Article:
The second epistle to the Thessalonians was likely written shortly after the first one, in that it was addressing many of the same sorts of issues. This beleaguered church was faced with hostility, was affected by apocalyptic excitement, and also needed to deal with some of her members that were responding to this kind of thing poorly.
“Therefore, brethren, stand fast, and hold the traditions which ye have been taught, whether by word, or our epistle. Now our Lord Jesus Christ himself, and God, even our Father, which hath loved us, and hath given us everlasting consolation and good hope through grace, Comfort your hearts, and stablish you in every good word and work” (2 Thess. 2:15–17).
Summary of the Text:
As just mentioned, the two letters to the Thessalonians belong markedly to the same general situation. In this short letter, we see Paul deal with the fierce opposition they had faced in the first chapter, some discussion of the “man of sin” in the second, and then his ethical application in the third, which consisted of a strong exhortation to work. In the face of hostility and persecution, and in the light of the apocalyptic era they were in, what should these Christians do? Well, obviously, they should keep hard at their work. They should not tolerate any slackers in their midst.
They needed to stand fast. They needed to hold the traditions. They needed to receive the comfort of God, so that He would establish them in every good word and work.
A Strong Delusion:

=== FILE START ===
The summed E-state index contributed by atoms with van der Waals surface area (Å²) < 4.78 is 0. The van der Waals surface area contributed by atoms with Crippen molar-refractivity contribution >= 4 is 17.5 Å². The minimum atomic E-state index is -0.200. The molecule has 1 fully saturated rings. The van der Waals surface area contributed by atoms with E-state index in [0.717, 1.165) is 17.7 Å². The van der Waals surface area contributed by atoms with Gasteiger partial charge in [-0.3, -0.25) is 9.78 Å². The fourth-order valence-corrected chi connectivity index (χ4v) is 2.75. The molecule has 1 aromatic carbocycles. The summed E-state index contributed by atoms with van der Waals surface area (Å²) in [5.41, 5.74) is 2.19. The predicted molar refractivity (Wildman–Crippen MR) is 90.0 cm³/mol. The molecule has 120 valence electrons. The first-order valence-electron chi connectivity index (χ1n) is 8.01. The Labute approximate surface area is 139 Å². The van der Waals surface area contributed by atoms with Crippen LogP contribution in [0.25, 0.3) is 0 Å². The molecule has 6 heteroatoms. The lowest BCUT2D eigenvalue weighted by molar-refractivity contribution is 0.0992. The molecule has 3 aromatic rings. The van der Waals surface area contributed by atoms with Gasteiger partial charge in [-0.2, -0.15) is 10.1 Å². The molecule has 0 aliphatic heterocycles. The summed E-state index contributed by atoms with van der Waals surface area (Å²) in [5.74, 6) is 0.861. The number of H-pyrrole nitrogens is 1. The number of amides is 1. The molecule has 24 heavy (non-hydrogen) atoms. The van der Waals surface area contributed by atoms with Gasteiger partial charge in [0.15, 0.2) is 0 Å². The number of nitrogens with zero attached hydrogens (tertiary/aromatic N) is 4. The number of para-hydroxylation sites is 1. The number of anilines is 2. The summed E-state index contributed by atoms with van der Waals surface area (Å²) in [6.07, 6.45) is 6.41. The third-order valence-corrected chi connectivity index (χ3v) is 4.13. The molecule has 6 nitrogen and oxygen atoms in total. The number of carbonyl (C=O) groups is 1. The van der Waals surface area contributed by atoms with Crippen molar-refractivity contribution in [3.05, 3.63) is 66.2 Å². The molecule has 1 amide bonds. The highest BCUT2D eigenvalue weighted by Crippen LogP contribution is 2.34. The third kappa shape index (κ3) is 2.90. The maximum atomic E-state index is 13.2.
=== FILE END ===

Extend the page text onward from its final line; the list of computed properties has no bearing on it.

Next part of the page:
God promises to take care of those who are harassing the church. And by “take care of,” this means He will settle the hash of the persecutors. He will take vengeance on those who do not know Him, and who do not obey the gospel (1:8). Notice that the gospel is a message to be obeyed. Notice also that Scripture does not teach that vengeance is wrong, but rather that vengeance is God’s. Not only so, but the God who will judge all such things is the God who is in absolute control of it. He is sovereign over their punishment, and He is sovereign over their sin as well. No matter how “out of control” everything might appear, remember that God is always in absolute control of all things, including the insanities of rebellious mankind.
Suspension from the Table:
We have often been asked about our periodic use of “suspension” from the Lord’s Supper as a form of church discipline. The biblical justification for that practice comes from this book. In the Matthew 18 passage on church discipline, the process culminates with someone being turned out of the church, and treated as a heathen or tax gatherer (Matt. 18:17). This is excommunication. But in this teaching from Thessalonians, there are certain brothers who walk in a “disorderly” way. This disorderly walk consists of irresponsibility and laziness, but note how Paul tells us to treat this category of sin. He says that we are to withdraw from such people (3:6), which would include eating with them. Like the virtuous woman in Proverbs, we are not to eat the bread of idleness (Prov. 31:27) We are therefore not to have table fellowship with such a person, but in the next breath he says that we must treat this person as a brother (3:15). This is something other than the Matthew 18 scenario.